Several articles address the historical human relationship to plants, not so much in terms of plant utility but more through changes in attitudes and beliefs, and therefore shifts in plant meaning. This article on plant lore introduces the world of animistic beliefs of prehistory, Natura, when humans as hunter-gatherers were a part of nature itself, existing within nature, essentially as they had evolved from it. As communities grew, human environments were more man-made, hierarchies developed, writing emerged, and culture began to dominate nature – so the narratives of belief changed. Former animistic beliefs were now married to accounts of deities that populated spiritual but more human-like worlds, the deities, heroic sagas, and legends of Agraria. This system of belief reached its zenith in the rich recorded narrative of Greek mythology, outlined in a separate article for its insights into the changing human experience of plants. As cities expanded, the spirits of animism were lost, replaced by a polytheistic world of many gods, and eventually the monotheism of the Abrahamic religions.
In spite of the Neolithic Revolution, up to the last 250 years or so, the vegetation existing over the surface of our planet was largely a product of 3.5 billion years of evolution untouched by human hand: it was biotic and natural environmental factors that had forged the differentiation of plant forms in time and place. Our concern here though, is with that sliver of time when humans began to alter this ‘state of nature’ as natural landscapes were increasingly transformed into cultural landscapes, and biomes into anthromes.
From historians we have learned that in taking a long-term overview of this period in history we can look to two general kinds of human historical influence. First, there are material factors like the reorganization of plant distribution, the impact of human technology, and the consequences of human migration. But what happens in history is also a consequence of cultural factors like collective learning, ideologies, religion and other systems of belief that influence behavioural outcomes, especially attitudes to plants and ways of managing the land. This series of articles headed ‘settler beliefs’ investigates some cultural influences on our human attitude to nature, the land, and its management.
For convenience, this process has been divided into just two periods: Aboriginal values of Natura, and the pre-industrial Agrarian European values that arrived in Australia with the First Fleet.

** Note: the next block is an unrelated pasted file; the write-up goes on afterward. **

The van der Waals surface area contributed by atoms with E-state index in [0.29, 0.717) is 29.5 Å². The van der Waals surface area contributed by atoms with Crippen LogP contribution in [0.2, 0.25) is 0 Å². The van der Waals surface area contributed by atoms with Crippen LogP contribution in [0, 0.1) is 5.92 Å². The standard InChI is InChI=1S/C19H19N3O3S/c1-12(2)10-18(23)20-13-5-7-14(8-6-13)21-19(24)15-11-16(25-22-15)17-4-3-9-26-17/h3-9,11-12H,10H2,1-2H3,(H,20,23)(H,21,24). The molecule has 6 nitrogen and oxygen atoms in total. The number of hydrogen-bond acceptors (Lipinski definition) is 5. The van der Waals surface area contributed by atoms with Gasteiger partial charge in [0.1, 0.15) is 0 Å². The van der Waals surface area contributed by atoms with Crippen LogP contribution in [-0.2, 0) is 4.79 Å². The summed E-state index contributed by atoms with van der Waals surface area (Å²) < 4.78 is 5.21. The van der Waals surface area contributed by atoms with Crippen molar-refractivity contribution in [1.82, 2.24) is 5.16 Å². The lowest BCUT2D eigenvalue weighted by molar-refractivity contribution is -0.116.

The object is to gain some insight into the sources of values that determined attitudes towards plants and land management.
Though individual psychological motives are complex, it is possible to examine societal values institutionalized in religious belief and accepted social practices.
Clearly Aboriginal and European approaches to land management were completely different. The factors guiding Aborigines were discussed here – so what were the different ideas followed by the Europeans? What were the underlying assumptions of the settlers as land managers? What was their grand narrative: and if they were to write a Big History for their times what would it have said?
At the outset it is clear that settler societies in Australia would have much in common with settler societies in other Neo-Europes, including America, Canada, Argentina, South Africa, and New Zealand.
Religion permeated all aspects of daily life. It was the source of constant conflict between European nations after the collapse of the Western Roman Empire and among local communities allegiance to one Christian denomination or another was the source of various forms of social discrimination. The Church, in its various forms, presided over the critical life-moments of birth, marriage, and death. Embedded in the biblical text (taken by most people at this time as a literally true historical account of the Creation of the world by God along with his ordained code of behaviour) were both explicit and implied assumptions about the relationship between God, people, and the world (nature).